ICD-10 news/resource round up
Webinar: Documentation Excellence: ICD-10 from a Physician’s Perspective
The Colorado Medical Society and Colorado Access teamed up to present “Documentation Excellence: ICD-10 from a Physician’s Perspective” at various locations along the Front Range in August and September. View the webinar version of this seminar (40 minutes) here. Download the accompanying slides here.
Clarification on ICD-10 flexibilities
On July 6, 2015, the Centers for Medicare and Medicaid Services and the American Medical Association released a joint statement about their efforts to help the provider community get ready for ICD-10, an idea that originated with the Colorado delegation to the AMA. This statement included guidance from CMS that allows for flexibility in the claims auditing and quality reporting processes. In response to questions from the health care community, CMS has released updated “Clarifying Questions and Answers Related to the July 6, 2015 CMS/AMA Joint Announcement and Guidance Regarding ICD-10 Flexibilities,” which provides answers to the most commonly asked questions. Today CMS has reissued these questions and answers with revisions to questions 1 and 9, as well as 9 new questions and answers. Click here to access the document.
Resources from the Centers for Medicare and Medicaid Services
To help physicians prepare their practices, the Centers for Medicare and Medicaid Services released an infographic to help practices successfully bill for services. It asks questions and links to resources regarding testing, coding and documentation. “If your systems are not ready and you are unable to submit claims with ICD-10 codes, now is the time to explore your options for submitting ICD-10 claims,” the federal CMS said in an email release. Click here to view the infographic.
CMS also has an ICD-10 quick start guide that outlines five steps practices should take to prepare for ICD-10. Click here to view the guide.
And, this MLN Matters bulletin delineates claims submission alternatives for providers who have difficulties submitting ICD-10 claims.
ICD-10 claims problems
Identify the source of the problem: Originating site (entry, practice management system); transmission (practice management system, clearinghouse, payer); processing system (payer); and triage accordingly.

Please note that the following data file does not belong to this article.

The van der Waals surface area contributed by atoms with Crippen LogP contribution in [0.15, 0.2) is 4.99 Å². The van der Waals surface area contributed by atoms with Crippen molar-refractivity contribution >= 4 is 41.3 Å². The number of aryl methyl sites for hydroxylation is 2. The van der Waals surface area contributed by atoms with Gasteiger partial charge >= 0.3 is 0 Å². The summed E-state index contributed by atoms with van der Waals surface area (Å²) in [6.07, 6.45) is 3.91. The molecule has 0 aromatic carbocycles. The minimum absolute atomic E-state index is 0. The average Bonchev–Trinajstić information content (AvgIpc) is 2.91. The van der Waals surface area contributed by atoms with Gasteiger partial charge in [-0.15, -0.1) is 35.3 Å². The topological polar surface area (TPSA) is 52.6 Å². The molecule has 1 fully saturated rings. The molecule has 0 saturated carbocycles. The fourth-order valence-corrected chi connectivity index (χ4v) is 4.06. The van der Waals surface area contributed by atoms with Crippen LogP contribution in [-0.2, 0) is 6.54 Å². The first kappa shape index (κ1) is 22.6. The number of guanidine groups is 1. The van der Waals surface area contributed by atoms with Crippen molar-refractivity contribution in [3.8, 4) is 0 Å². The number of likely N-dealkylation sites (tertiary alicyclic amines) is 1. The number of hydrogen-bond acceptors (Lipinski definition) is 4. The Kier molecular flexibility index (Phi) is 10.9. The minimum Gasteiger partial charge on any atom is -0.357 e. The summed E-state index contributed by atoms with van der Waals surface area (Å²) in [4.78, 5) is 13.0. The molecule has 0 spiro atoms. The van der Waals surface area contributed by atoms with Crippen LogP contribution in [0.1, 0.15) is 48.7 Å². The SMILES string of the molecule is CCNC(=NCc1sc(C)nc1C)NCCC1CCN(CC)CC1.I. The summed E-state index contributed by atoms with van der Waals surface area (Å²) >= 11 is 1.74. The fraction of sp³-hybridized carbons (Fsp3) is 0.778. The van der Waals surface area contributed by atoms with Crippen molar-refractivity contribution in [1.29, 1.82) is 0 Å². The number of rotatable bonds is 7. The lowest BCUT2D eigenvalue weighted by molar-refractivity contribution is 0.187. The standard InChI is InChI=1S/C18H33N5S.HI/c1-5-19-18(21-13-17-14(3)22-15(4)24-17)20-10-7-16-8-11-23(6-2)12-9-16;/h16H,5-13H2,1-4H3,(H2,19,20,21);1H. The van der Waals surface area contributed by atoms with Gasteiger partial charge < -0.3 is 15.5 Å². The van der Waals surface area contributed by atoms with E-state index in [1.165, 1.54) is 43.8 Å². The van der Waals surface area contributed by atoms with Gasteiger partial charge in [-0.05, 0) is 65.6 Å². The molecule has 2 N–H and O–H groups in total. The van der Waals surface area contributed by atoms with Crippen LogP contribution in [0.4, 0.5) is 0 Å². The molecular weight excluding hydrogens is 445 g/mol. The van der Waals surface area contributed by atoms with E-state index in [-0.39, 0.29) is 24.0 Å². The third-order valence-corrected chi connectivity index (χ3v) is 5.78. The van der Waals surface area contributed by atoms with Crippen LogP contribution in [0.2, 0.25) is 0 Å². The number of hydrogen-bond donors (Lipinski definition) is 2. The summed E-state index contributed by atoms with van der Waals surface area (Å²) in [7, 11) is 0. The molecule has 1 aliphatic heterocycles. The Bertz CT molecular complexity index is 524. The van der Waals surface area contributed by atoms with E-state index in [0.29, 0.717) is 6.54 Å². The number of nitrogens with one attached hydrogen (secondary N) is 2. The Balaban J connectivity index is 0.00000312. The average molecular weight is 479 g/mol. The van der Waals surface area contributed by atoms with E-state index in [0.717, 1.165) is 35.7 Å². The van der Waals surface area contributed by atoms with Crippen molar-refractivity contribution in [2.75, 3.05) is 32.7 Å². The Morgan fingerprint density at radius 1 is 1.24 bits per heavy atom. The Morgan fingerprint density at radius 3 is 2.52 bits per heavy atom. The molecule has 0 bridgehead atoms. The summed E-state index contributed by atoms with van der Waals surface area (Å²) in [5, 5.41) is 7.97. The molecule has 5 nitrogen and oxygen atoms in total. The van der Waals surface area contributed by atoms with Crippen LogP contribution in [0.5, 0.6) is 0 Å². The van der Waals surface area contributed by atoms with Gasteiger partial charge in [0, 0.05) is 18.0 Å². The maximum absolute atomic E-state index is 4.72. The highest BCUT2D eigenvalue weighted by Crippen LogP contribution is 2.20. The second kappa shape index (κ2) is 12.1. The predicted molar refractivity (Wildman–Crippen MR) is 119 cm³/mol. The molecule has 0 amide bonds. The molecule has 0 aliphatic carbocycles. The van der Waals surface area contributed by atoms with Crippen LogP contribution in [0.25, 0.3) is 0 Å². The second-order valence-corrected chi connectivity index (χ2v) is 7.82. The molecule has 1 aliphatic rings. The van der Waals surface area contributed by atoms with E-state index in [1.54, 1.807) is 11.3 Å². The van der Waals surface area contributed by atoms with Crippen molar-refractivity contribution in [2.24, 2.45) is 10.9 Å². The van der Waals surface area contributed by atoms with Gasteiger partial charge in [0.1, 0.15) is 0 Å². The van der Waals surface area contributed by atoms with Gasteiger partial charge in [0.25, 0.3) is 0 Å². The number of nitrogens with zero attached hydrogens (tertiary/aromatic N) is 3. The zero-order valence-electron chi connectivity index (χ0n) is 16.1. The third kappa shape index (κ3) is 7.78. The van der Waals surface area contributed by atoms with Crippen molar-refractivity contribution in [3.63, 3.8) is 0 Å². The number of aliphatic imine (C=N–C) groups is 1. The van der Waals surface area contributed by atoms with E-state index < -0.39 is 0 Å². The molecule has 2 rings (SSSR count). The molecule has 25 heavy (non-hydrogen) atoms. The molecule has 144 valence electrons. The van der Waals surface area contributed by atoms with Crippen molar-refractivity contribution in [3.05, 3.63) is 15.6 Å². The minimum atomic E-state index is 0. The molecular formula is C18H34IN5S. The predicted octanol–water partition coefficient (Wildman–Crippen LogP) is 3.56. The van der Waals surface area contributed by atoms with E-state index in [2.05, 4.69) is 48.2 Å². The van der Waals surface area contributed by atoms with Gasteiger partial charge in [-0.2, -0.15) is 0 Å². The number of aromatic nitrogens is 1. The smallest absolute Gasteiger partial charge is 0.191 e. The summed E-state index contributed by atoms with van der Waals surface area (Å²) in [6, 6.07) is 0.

The federal CMS has provided an ICD-10 Ombudsman to address ICD-10 related issues. Email email@example.com.
Many resources are available to assist providers with the transition, including the CMS ICD-10 website at www.cms.gov/Medicare/Coding/ICD10/index.html, including Frequently Asked Questions the CMS ICD-10 Quick Start Guide and the Road to 10: CMS Online Tool for Small Practices.
Private payer information
- Anthem ICD-10 FAQ and training tools
- Aetna ICD-10 FAQ
- CIGNA ICD-10 FAQ
- Humana ICD-10 FAQ
- Rocky Mtn. Health Plans Summer Bulletin included ICD-10 information
- UnitedHealthcare ICD-10 FAQ also have training tools on website
Use of unspecified codes in ICD-10-CM
The federal CMS has a number of resources that explain unspecified codes and how they should be used in ICD-10-CM:
- MLN Matters® Article SE1518, “Information and Resources for Submitting Correct ICD-10 Codes to Medicare”
- ICD-10 Basics MLN Connects National Provider Call - Call Materials from August 22, 2013
- More ICD-10 Coding Basics MLN Connects Call - Call Materials from June 4, 2014
- ICD-10 Coding Basics MLN Connects Video - January 2014
- Coding for ICD-10-CM: More of the Basics MLN Connects Video - December 2014
Visit the ICD-10 Medicare Fee-For-Service Provider Resources webpage for a complete list of Medicare Learning Network educational materials.
Colorado Workers’ Compensation
Physicians who treat injured workers through the Colorado Workers’ Compensation program may not need to be fully ICD-10 compliant by Oct. 1. The department is encouraging providers to work with the payers to see when they both will be ready for ICD-10. Pinnacol has confirmed that they will be able to accept ICD-10 by Oct. 1.
Practices should use the CMS 1500 billing form, but because version 02/012 carries both ICD-9 and 10, the department says this gives both providers and payers the flexibility to work together in implementing ICD-10 as it is rolled out in other insurance and health care systems.
Payers cannot deny payment for billed services purely based upon billing or not billing ICD-9 or ICD-10. Workers’ comp Rule 16-6 (E) says, “The payer should note that the current in-effect International Classification of Diseases (ICD) codes, when submitted, shall not be used to establish the work relatedness of an injury or treatment.” The ICD-10 PCS will be necessary in order to apply the DWC’s 2016 inpatient PPS hospital medical fee schedule under the version #33 MSDRG system.
The American College of Emergency Physicians (ACEP) has targeted its ICD-10 resource development to focus on changes in documentation requirements rather than how to assign codes. The material can be found on the ACEP website here. They have also been releasing daily tweets giving a short tip in ICD-10 documenting the required specificity to help coders chose the most accurate diagnoses code.
The American College of Cardiology has posted ICD-10 resources on its website. Find them here.
Posted in: LiveWire | Practice Management | Coding and Billing